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Gilgamesh A New Rendering in English Verse

David Ferry

Farrar, Straus and Giroux

0374523835

9780374523831

Trade Paperback

96 Pages

$13.00

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Long counted among the world's great poems, the Gilgamesh epic in the original Babylonian was found on broken tablets, inscribed in ancient cuneiform script. Previously, line-by-line literal translations have necessarily been somewhat discontinuous, while freer versions have departed widely from the original. Now, for the first time, David Ferry makes Gilgamesh available in the kind of energetic and readable rendering that Robert Fitzgerald and Richmond Lattimore have provided for readers in their classic translations of Homer and Virgil.

Ferry's poetry combines faithful attention to the literal meanings of the original with a sense for the poetic qualities that make Gilgamesh not only an important document of ancient Mesopotamia but also a profoundly moving story of the love between companions, and the terrible inevitability of death. This edition also includes Ferry's version of the related Babylonian poem, "Gilgamesh, Enkidu, and the Nether World," as well as an introduction by William L. Moran, Andrew W. Mellon Professor of the Humanities, Emeritus, at Harvard University.

REVIEWS

Praise for Gilgamesh

"Ferry's version [of Gilgamesh will] become the standard English text."—Fred Marchant, The Harvard Review

"There have been other English accounts of this hero with a thousand descendants, but this is the first one that is as much poetry as scholarship."—Michael Dirda, The Washington Post Book World

"Ferry's skill brings a fresh interpretation to the power of Gilgamesh."—John Ray, The Times Literary Supplement

"Ferry's Gilgamesh is uniquely his own, self-contained in holding aloof from fads and hype. No display of adjectival fireworks could do justice to his poem's originality or to the integrity of the poet's formal invention. In identifying the poem as Mr. Ferry's, I mean no disrespect to Sin-leqe-unninni, the ancient poet-editor that Babylonian tradition credits as having developed to their highest form the epic adventures of Gilgamesh, King of Uruk, and his companion, Enkidu. But like Edward Fitzgerald's Rubaiyat or Ezra Pound's Cathay, Mr. Ferry's Gilgamesh is a miraculous transformation of his original into his own, utterly distinctive idiom . . . Perhaps the poem's most moving element is how the desire for fame is superseded, after the death of Enkidu, by a quest that touches every reader, ancient or modern—the wish for physical immortality . . . [Ferry's] technical genius and literary sophistication evoke not only the hero's anguish, but the rage and despair of the untouchable."—Tom Sleigh, The New York Times Book Review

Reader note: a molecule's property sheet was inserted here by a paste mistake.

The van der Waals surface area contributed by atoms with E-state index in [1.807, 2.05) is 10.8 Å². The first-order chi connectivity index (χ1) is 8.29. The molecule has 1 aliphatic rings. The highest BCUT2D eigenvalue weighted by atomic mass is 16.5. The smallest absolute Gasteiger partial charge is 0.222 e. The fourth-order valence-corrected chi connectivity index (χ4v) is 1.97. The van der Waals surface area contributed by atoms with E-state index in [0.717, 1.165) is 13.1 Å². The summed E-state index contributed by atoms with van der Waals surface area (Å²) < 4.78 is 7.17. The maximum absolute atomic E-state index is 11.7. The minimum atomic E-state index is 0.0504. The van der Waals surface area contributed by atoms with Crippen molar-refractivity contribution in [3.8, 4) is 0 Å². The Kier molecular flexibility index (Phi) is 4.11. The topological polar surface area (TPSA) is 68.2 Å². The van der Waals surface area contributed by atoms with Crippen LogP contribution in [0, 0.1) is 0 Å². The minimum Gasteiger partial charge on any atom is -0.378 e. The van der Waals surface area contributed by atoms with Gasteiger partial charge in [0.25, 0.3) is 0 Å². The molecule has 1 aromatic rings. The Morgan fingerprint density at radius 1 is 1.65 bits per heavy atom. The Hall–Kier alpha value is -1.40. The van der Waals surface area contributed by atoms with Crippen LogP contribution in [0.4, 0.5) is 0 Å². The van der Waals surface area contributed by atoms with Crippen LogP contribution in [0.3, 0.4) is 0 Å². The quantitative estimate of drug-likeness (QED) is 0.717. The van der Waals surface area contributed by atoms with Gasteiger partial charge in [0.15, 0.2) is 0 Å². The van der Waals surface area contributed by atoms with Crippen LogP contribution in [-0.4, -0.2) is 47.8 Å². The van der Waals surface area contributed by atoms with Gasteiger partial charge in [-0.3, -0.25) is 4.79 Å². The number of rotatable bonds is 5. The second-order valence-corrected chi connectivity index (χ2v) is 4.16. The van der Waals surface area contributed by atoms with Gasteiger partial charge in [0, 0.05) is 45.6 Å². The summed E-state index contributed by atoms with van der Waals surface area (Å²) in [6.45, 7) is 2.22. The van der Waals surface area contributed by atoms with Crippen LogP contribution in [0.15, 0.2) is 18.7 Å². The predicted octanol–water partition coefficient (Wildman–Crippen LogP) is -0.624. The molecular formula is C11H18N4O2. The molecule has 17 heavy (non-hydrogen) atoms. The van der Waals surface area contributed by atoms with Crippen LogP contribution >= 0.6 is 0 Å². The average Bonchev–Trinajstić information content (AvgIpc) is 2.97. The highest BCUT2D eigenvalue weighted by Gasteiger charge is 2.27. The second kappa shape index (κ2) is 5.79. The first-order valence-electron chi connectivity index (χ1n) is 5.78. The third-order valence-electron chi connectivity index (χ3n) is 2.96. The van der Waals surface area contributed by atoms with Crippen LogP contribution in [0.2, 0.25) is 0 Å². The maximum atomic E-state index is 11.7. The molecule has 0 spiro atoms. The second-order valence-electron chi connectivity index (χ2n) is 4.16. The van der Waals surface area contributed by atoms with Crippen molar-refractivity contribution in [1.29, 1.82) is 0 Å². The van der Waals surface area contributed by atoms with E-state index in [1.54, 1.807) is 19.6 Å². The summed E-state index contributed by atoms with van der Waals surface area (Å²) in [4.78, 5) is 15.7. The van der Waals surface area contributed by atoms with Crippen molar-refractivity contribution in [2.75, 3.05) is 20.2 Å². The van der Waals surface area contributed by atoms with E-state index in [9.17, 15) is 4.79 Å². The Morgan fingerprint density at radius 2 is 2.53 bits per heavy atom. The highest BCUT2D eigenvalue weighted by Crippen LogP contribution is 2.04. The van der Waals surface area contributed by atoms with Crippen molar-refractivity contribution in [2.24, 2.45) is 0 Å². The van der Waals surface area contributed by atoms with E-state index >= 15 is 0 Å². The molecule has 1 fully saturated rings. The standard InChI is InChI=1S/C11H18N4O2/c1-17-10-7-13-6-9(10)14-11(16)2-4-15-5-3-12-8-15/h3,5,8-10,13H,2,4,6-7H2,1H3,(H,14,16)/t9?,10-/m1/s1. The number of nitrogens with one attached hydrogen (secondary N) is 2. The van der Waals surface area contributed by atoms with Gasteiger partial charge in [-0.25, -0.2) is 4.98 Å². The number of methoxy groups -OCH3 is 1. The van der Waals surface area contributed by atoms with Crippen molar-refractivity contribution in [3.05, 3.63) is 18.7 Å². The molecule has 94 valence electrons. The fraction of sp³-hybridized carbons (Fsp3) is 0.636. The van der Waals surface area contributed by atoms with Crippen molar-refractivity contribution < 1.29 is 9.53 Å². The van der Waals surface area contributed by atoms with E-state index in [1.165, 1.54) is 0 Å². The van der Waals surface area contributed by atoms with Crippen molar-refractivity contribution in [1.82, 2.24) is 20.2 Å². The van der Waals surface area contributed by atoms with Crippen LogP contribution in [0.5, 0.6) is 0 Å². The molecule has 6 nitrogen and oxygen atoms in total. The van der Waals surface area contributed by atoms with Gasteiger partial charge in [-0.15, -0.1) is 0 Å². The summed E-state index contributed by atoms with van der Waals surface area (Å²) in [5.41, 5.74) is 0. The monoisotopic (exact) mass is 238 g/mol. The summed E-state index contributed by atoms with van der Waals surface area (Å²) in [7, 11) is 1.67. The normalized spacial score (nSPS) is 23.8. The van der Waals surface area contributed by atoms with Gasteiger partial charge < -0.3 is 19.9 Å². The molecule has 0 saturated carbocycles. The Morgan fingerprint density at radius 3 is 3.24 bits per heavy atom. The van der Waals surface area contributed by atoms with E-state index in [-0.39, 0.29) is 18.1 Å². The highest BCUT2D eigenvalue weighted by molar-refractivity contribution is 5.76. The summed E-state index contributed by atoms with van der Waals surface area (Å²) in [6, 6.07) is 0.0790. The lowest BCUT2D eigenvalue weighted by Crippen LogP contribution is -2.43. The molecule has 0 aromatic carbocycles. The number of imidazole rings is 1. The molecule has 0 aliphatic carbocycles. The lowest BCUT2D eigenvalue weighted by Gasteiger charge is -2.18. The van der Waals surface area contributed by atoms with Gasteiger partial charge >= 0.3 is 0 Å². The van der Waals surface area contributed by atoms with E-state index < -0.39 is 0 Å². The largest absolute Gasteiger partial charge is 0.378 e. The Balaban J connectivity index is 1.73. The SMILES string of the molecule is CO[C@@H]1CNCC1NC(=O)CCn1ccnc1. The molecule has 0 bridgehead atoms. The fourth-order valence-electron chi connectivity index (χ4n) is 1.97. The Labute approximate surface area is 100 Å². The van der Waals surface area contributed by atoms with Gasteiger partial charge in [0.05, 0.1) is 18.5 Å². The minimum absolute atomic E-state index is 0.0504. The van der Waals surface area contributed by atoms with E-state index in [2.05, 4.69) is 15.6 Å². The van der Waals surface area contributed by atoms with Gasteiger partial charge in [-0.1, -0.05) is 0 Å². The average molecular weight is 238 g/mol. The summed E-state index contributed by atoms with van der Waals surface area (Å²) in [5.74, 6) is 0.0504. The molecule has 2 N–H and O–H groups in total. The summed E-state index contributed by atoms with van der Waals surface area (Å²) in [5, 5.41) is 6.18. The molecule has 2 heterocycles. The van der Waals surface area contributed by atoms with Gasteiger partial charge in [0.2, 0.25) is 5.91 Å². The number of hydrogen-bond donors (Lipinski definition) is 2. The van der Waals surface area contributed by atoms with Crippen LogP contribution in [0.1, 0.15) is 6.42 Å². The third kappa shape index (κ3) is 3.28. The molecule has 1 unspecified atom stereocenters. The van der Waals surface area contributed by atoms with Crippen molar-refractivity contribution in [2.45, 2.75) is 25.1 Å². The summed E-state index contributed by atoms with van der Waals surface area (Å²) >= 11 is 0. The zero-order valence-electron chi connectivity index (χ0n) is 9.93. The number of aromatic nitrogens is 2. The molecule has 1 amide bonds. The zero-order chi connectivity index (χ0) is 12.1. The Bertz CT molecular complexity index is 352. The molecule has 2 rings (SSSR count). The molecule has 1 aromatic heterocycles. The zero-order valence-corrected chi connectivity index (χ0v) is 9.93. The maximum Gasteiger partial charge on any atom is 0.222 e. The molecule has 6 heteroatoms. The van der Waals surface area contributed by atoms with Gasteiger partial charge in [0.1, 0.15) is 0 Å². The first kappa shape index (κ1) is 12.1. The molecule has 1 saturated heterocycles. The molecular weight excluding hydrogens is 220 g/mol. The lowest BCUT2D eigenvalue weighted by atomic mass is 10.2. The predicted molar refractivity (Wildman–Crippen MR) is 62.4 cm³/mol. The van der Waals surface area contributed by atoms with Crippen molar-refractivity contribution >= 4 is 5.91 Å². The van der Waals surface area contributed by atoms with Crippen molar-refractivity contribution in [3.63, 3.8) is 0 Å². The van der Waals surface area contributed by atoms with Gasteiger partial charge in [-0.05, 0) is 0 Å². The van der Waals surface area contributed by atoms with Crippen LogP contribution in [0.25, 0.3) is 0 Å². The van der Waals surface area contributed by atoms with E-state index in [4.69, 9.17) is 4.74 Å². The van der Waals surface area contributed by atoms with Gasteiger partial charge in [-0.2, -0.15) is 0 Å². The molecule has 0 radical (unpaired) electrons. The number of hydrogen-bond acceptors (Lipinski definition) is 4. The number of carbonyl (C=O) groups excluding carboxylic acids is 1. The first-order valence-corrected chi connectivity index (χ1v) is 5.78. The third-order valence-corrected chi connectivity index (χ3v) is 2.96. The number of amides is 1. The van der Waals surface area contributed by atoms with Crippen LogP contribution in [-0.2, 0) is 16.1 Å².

"The Gilgamesh epic . . . came to light again in the mid-19th century and, thanks to the labors of an arduous, exacting philology, slowly began to assume its place as one of the great poems of the world. Hitherto, however, it has existed only in posse, waiting for a poet who could actualize it. David Ferry has performed this service, and has given us a noble poem as close to the ancient original as we in our ignorance have any right to. May his achievement quickly win the recognition it deserves."—D.S. Carne-Ross, The New Criterion

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BOOK EXCERPTS

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David Ferry, a finalist for the National Book Critics Circle Award in Poetry for his translation of Gilgamesh in 1992, has translated The Odes of Horace, The Eclogues of Virgil, and the Epistles of Horace. For Of No Country I Know: New and Selected Poems and Translations he won the Lenore Marshall Poetry Prize, given by the Academy of American Poets, and the Rebekah Johnson Bobbitt National Prize for Poetry, given by the Library of Congress. In 2001 he received an Award in Literature from the American Academy of Arts and Letters, and in 2002 he won the Harold Morton Landon Translation Award. He
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ABOUT THE AUTHOR

  • David Ferry

  • David Ferry, a finalist for the National Book Critics Circle Award in Poetry for his translation of Gilgamesh, is a poet and translator who has also won the Lenore Marshall Poetry Prize, given by the Academy of American Poets, and the Rebekah Johnson Bobbitt National Prize for Poetry, given by the Library of Congress. In 2001, he received an Award in Literature from the American Academy of Arts and Letters, and in 2002 he won the Harold Morton Landon Translation Award. He is the winner of the 2011 Ruth Lilly Poetry Prize. Ferry is the Sophie Chantal Hart Professor of English Emeritus at Wellesley College.
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